Victor Rousseau Emanuel

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For the Belgian sculptor see Victor Rousseau.

Victor Rousseau Emanuel (1879–1960) was a writer of pulp fiction who was active in Great Britain and the United States in the first half of the 20th century. He wrote under the pen names Victor Rousseau and H. M. Egbert.


Emanuel first came to the U.S. in 1901. He also lived in Canada from 1912 to 1916, a period during which he wrote most of his best works. Although he began his career as a novelist, he gained popularity for his works of pulp fiction.[1]

After an early career as a reporter for the New York World and as an editor of Harper's Weekly, he became a fiction writer. He wrote in a variety of genres, including historical fiction, frontier stories, western romance and crime fiction, but was probably best known as an early exponent of science fiction and fantasy. His best known novels in those genres were The Messiah of the Cylinder, a story of a man placed in suspended animation for 100 years,[2] and The Eye of Balamok, a lost-race novel. Several of his stories were adapted for Western films, and he was the author of one silent film screenplay, The Devil's Tower, based on one of his stories.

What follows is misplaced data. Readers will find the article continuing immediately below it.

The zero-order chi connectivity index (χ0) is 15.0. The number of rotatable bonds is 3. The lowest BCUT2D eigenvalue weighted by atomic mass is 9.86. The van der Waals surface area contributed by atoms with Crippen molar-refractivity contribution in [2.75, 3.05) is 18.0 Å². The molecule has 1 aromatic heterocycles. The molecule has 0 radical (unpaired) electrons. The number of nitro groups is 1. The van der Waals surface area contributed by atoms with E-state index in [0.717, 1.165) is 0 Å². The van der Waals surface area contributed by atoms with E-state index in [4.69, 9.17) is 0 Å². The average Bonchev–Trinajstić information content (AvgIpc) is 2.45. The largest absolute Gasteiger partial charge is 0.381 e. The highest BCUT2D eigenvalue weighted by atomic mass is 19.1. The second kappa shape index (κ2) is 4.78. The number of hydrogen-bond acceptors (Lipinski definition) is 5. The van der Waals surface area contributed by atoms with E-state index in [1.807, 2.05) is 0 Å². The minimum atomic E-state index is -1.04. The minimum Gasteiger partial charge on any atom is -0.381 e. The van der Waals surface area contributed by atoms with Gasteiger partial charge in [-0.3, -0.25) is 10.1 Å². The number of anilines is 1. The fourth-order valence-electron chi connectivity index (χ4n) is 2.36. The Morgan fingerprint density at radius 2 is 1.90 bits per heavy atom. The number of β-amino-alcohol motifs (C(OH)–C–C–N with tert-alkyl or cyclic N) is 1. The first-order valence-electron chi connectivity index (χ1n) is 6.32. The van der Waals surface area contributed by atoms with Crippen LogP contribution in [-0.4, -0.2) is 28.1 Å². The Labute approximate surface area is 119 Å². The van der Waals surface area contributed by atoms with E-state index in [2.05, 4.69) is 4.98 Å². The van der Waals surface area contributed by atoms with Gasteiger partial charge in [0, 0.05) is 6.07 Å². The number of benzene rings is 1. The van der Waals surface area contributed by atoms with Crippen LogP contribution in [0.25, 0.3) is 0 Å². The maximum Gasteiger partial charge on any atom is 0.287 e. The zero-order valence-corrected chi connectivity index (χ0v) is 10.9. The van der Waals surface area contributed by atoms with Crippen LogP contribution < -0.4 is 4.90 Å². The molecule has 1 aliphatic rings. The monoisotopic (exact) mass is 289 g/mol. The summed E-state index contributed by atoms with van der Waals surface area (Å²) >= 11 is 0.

He began his career as a novelist with the book The Devil Chair (1914), which is a story of the invention of a gyroscopic wheel that spins its occupant at great speeds. His followed this with The Sea Demons (1916), a tale of the human race threatened by a sea monster. Another of his science fiction works was Draught of Eternity (1918), a work with a ruined New York as its locale.[1]

He also wrote at least the first three and possibly the first fifteen or so "Jim Anthony, Super Detective" novels. Jim Anthony was a short-lived pulp hero created in imitation of Doc Savage.


  • Messiah of the Cylinder
  • The Eye of Balamok
  • The Surgeon of Souls
  • The Tracer of Egos (short story collection, 2007)
  • The Devil Chair (short story series, collected 2009)
  • "A Story of France in Peace and War" (Munsey's magazine, volume 58)
  • Jacqueline of Golden River (as H.M. Egbert)
  • Eric of the Strong Heart (in Railroad Men's Magazine in five parts, November 16 to December 14, 1918)
  • The Beetle Horde (in Astounding Stories in two parts, January and February 1930)


  1. ^ a b "Rousseau, Victor". The Encyclopedia of Science Fiction. Retrieved 27 February 2014. 
  2. ^ Paul J. Nahin, Time Machines: Time Travel in Physics, Metaphysics, and Science Fiction. Springer, 1999. ISBN 0387985719 (p. 11).

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